I'm almost finished with the Marathon book, and hope to have a review up by the weekend, but in the meantime...
I love history. And I love historical fiction. AND I know that my Themistocles story is important to tell. I've felt that ever since I came across Berry Strauss' The Battle of Salamis five years ago. I've always wanted to read a book that really dove into the historical figure who made that battle happen. More to the point, I've always wanted to BE that person. Yet I keep getting stuck. Over and over and over again. Events happen quickly in Herodotus, and sometimes it's hard to get a handle on WHEN they happen. It makes my ficitonal autobiography all the harder to write. Yet I know that Themistocle is like Churchill: he would want to tell the tale himself, and he would want to tell the WHOLE story.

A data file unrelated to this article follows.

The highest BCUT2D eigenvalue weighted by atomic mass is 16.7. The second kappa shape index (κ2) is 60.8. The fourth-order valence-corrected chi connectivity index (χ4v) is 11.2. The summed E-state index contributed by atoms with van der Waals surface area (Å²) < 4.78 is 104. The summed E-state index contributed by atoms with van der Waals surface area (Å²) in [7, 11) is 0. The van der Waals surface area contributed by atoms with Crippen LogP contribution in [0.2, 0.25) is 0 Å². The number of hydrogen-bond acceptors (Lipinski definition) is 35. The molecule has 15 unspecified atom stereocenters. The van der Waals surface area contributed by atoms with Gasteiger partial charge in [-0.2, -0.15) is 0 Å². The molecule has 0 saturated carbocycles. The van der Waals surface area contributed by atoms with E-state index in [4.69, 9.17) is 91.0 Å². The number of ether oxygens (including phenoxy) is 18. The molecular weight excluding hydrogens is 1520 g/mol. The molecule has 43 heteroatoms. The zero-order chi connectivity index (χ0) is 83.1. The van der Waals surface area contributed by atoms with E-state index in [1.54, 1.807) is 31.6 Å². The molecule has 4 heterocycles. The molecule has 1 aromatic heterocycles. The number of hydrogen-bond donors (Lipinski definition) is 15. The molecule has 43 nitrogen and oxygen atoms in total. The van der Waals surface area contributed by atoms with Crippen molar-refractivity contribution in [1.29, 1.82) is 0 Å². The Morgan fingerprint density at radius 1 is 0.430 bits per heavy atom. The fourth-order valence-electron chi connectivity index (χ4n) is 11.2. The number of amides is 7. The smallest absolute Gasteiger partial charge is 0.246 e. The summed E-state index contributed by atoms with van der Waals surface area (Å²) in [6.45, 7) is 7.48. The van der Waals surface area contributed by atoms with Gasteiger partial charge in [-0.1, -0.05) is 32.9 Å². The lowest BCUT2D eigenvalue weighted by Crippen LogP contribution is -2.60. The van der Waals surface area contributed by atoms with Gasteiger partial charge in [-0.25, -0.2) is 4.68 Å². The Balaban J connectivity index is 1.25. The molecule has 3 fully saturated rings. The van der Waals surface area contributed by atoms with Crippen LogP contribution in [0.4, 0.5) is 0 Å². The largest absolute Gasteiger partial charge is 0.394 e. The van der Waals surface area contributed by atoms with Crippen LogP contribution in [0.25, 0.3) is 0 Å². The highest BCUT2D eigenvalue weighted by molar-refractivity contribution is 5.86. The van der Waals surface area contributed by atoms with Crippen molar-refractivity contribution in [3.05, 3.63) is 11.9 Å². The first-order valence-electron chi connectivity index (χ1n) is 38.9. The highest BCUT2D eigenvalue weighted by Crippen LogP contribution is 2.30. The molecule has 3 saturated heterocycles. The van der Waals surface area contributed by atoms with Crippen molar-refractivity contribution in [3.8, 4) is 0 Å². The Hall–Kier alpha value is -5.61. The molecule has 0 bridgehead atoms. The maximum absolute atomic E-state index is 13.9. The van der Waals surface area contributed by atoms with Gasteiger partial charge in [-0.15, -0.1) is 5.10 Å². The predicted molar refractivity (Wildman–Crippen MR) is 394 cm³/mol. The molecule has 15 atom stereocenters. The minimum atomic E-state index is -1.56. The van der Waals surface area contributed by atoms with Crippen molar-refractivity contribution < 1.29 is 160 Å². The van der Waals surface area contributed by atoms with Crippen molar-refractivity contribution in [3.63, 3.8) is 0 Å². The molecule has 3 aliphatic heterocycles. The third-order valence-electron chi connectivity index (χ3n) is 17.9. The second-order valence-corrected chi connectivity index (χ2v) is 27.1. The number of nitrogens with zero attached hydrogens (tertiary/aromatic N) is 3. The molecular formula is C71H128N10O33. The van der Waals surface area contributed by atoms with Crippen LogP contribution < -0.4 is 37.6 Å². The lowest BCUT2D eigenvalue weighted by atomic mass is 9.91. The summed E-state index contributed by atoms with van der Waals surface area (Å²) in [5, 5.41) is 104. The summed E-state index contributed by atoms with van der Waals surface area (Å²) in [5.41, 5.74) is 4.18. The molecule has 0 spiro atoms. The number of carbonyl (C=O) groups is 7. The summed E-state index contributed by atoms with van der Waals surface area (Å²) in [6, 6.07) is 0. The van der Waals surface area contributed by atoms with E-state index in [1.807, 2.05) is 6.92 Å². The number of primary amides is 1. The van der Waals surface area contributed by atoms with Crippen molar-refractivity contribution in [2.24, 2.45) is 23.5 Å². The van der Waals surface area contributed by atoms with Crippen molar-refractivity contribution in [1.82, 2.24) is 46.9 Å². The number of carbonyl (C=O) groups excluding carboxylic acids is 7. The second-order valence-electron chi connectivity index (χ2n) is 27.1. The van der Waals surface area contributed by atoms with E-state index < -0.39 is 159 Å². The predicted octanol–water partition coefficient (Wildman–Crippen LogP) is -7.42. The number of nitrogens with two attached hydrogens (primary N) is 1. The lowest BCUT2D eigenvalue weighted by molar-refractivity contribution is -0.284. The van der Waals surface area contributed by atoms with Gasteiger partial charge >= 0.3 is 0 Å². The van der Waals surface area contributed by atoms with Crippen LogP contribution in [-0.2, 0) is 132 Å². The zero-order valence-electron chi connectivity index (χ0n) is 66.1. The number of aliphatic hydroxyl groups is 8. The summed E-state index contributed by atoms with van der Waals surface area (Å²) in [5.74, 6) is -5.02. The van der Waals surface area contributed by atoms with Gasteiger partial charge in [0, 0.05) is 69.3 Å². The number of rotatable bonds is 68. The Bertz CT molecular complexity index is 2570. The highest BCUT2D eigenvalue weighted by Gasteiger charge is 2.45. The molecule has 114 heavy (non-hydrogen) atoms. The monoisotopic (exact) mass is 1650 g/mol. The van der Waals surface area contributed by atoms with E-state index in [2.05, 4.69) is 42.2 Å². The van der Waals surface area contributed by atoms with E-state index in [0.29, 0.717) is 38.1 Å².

I've decided that in order to do just that, I'm going to have to go outside the box. Things are going to have to happen sooner. A LOT sooner. And sometimes out of historical sequence. The historian in me kicks and screams against this, but the author in me realizes that this is not only an easier way to write Themistocles' "autobiography", but it may also prove to be easier and more entertaining for the reader.
What say you, Gentle Readers? If Cleomenes' attack on Argos happened BEFORE Aristagoras arrived in Athens, would you be offended? If the events of the first Persian War took place in LESS than ten years, would you balk? Let me know in the comments section below!*
* Also 1,000 HP to the reader who gets the title reference. :)